Category Archives: Movies that take place in the Big Apple

Slow Dancing in the Big City (1978)

slow1

By Richard Winters

My Rating: 2 out of 10

4-Word Review: Journalist falls for dancer.

Lou (Paul Sorvino) is a successful columnist for a major New York newspaper and is known throughout the city where ever he goes. He’s been in a casual sexual relationship with Franny (Anita Dangler), an early version of what’s now called ‘friends with benefits’, for quite awhile, but he’s ready to move-on. He then meets Sarah (Anne Ditchburn) a professional dancer who’s moved into an apartment next to his. She’s getting ready to star in a big ballet production, but is finding that during rehearsals she’s having a lot of difficulty doing her routines. She visits a doctor and learns that she has a degenerative condition that will make her continued dancing impossible. If she tries to dance for even a little while more it could mean she’ll lose her ability to walk. She wants to perform one last time in the premiere of her play, but will Lou, whose just learned of her condition, be able to talk her out of it?

This was director John G. Avildsen’s follow-up to his mega-hit Rocky and many in the film going public, both fans and critics alike, were excited in anticipation at seeing his next big project. Some promos even described this as a ‘female Rocky’, but after it premiered no one was impressed. It ultimately died at the box office and tainted Avildsen, who had struggled for many years before Rocky, with a lot of low budget independent stuff that was never seen by a wide audience, as being a ‘one hit wonder’. Of course it didn’t help that he went on to direct the wretchedly bad Neighbors, but in either case this was the start of his career downfall that was somewhat saved with The Karate Kid, but not completely.

One of the things that I did like were the two stars. Ditchburn, whose only other starring role in a feature film was in the Canadian slasher Curtains, I felt was super. She was a professional dancer and initially I thought she had been the inspiration for the story, but apparently that wasn’t the case as Avildsen had already auditioned over 400 other people for the part before he settled on her, which came after he saw a picture of her and her beauty so mesmerized him he couldn’t get her image out of his head. While her acting during her audition was by her own admission ‘a disaster’ Avildsen was determined to make it work and they went through long and exhausting acting lessons until it improved. Some critics labeled her performance as ‘wooden’, but her initial frosty reaction to Sorvino, who came-off like a middle-aged poon-hound, seemed reasonable and what most other women would’ve done. The many headbands that she wears throughout was an attempt to cover-up a bad haircut that she had gotten just before filming began and in my opinion they had a sexy appeal.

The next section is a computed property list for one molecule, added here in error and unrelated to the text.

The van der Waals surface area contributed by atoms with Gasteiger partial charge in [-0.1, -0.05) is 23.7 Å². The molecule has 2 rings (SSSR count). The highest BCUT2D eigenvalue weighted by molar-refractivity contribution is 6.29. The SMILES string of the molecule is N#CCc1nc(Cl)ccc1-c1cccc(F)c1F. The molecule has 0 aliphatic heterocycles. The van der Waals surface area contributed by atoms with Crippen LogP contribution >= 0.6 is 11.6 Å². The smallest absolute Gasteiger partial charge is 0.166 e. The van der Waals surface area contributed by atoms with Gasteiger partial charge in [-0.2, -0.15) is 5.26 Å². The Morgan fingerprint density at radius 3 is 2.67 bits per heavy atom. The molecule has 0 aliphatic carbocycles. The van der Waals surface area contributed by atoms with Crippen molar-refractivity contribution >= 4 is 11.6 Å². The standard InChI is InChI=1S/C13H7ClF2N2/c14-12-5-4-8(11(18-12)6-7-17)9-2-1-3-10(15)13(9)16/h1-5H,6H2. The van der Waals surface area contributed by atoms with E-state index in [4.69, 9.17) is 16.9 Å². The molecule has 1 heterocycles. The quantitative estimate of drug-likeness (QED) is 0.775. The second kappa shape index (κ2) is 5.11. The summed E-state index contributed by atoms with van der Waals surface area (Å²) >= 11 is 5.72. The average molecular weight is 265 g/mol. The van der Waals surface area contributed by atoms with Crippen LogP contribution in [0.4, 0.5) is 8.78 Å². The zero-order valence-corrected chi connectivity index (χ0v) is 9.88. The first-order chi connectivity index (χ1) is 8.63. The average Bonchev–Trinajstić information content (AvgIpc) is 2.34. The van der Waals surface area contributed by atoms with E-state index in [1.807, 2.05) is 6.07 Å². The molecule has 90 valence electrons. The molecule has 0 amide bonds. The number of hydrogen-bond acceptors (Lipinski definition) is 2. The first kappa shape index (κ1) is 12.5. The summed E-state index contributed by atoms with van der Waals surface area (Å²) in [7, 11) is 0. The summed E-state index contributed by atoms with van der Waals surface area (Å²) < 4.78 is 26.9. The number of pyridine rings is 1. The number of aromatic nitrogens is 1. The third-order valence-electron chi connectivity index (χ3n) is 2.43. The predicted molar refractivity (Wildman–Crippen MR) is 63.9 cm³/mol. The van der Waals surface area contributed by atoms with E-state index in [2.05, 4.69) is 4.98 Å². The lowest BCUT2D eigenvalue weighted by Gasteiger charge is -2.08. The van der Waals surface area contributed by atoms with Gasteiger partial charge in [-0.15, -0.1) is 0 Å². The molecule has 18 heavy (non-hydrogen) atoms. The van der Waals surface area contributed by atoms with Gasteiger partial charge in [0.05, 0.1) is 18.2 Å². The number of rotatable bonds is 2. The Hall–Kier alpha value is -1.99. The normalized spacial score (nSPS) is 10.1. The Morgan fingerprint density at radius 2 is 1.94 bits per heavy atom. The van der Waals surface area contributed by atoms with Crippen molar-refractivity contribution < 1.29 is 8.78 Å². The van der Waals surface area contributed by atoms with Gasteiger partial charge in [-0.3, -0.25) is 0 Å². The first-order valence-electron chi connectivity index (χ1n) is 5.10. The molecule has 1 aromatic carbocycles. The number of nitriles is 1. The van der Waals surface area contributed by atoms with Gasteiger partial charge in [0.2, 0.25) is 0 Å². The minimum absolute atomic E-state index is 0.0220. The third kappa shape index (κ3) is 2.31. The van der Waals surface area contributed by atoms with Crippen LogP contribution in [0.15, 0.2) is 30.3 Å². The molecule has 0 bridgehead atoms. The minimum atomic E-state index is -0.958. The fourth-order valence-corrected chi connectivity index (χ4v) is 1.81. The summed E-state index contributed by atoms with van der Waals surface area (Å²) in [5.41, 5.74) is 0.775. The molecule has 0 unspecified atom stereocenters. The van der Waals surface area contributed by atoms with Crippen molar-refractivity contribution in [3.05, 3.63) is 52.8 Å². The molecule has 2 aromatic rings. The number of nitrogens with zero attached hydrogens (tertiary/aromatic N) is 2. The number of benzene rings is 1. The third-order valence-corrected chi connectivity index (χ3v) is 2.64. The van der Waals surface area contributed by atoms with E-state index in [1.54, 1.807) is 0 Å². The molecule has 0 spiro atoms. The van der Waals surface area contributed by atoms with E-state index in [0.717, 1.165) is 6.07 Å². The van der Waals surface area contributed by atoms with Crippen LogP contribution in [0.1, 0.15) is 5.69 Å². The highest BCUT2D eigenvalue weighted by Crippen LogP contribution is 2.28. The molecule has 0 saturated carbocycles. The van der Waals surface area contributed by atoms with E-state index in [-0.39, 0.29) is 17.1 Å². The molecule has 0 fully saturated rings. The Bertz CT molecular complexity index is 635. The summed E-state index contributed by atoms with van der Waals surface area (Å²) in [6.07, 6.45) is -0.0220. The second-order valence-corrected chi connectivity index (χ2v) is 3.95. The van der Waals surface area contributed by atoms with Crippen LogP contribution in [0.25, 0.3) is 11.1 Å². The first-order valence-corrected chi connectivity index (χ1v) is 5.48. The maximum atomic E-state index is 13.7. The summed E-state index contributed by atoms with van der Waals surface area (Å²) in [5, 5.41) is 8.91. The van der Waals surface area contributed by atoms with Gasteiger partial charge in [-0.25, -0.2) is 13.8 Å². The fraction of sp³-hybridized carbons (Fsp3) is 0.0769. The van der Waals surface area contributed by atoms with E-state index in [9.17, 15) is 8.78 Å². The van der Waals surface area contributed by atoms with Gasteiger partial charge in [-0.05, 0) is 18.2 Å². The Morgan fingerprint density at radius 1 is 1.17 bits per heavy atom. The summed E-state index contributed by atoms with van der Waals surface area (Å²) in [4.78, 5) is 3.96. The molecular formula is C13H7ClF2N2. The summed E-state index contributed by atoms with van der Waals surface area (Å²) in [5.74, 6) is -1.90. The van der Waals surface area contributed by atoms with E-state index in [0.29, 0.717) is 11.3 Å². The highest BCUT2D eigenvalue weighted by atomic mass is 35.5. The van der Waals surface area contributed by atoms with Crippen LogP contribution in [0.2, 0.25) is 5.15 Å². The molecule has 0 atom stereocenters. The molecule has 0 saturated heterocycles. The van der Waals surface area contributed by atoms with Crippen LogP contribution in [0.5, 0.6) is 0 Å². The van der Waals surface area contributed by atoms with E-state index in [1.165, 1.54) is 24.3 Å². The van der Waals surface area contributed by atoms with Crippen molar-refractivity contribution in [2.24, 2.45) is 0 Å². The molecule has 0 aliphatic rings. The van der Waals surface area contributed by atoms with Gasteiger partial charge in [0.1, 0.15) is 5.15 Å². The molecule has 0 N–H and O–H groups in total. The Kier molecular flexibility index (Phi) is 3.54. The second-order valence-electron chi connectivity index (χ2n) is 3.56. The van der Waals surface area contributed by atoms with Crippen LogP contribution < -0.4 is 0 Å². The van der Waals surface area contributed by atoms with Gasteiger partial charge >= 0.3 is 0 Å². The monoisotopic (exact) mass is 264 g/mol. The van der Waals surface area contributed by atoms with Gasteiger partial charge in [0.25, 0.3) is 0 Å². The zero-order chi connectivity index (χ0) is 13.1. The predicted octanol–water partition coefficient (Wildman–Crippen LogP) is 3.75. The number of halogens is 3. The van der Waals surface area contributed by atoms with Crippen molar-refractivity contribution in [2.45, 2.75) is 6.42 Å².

Sorvino is genuinely engaging playing a prototype of famous New York columnist Jimmy Breslin and while others have played a similar type of role, including Breslin himself, I felt Sorvino did it best and his presence helps keep the film watchable. I did though question why his character, who writes for a major newspaper and known seemingly throughout the city and occasionally even gets spotted as if he were a celebrity, would still have to be living in a rundown, two-bit apartment building like he does.

The empty-headed script by actress-turned-screenwriter Barra Grant is the biggest culprit.  There’s simply no rational, logical reason for why these two complete opposites, with a drastic age separation, would suddenly go ga-ga for each other at virtually first sight. For Sorvino I could see why an out-of-shape middle-aged man would lust after a cute young thing who’s moved in next door and hope if he heaps enough attention on her he might get lucky, but I didn’t understand why Sarah would fall for a guy who was so much older. She was previously in a relationship with another older man, played by Nicholas Coaster, but no explanation for why she liked guys who could’ve been her father, even though in an effort to make her motives more understandable, there should’ve been one.

To make the concept believable the two should’ve been put into some situation where they had to rely on each other to succeed and in the process fell-in-love. It could’ve been helping each other out of some disaster like an apartment fire, or car accident. Or working together on a long-term project. Having the female protagonist then get afflicted with some ‘disease-of-the-week’ just makes it even more corny.

Spoiler Alert!

The ending in which we get to see the musical Sarah’s been preparing for is actually the best part as the stage production allows for some visual creativity, which had been otherwise lacking, but I didn’t like the tension of whether she was going to be able to make it through her illness without collapsing. The fact that she’s able to perform and only collapses the second the play is over is incredibly hokey. It also ends too abruptly with Sorvino carrying the crippled Sarah onstage where she gets a standing ovation by the audience, but no denouement showing what happened afterwards. Does she get the operation, which would allow her to walk again, or does she become permanently confined to a wheel chair and if so does that affect their budding relationship? These are questions that should’ve been answered, but aren’t.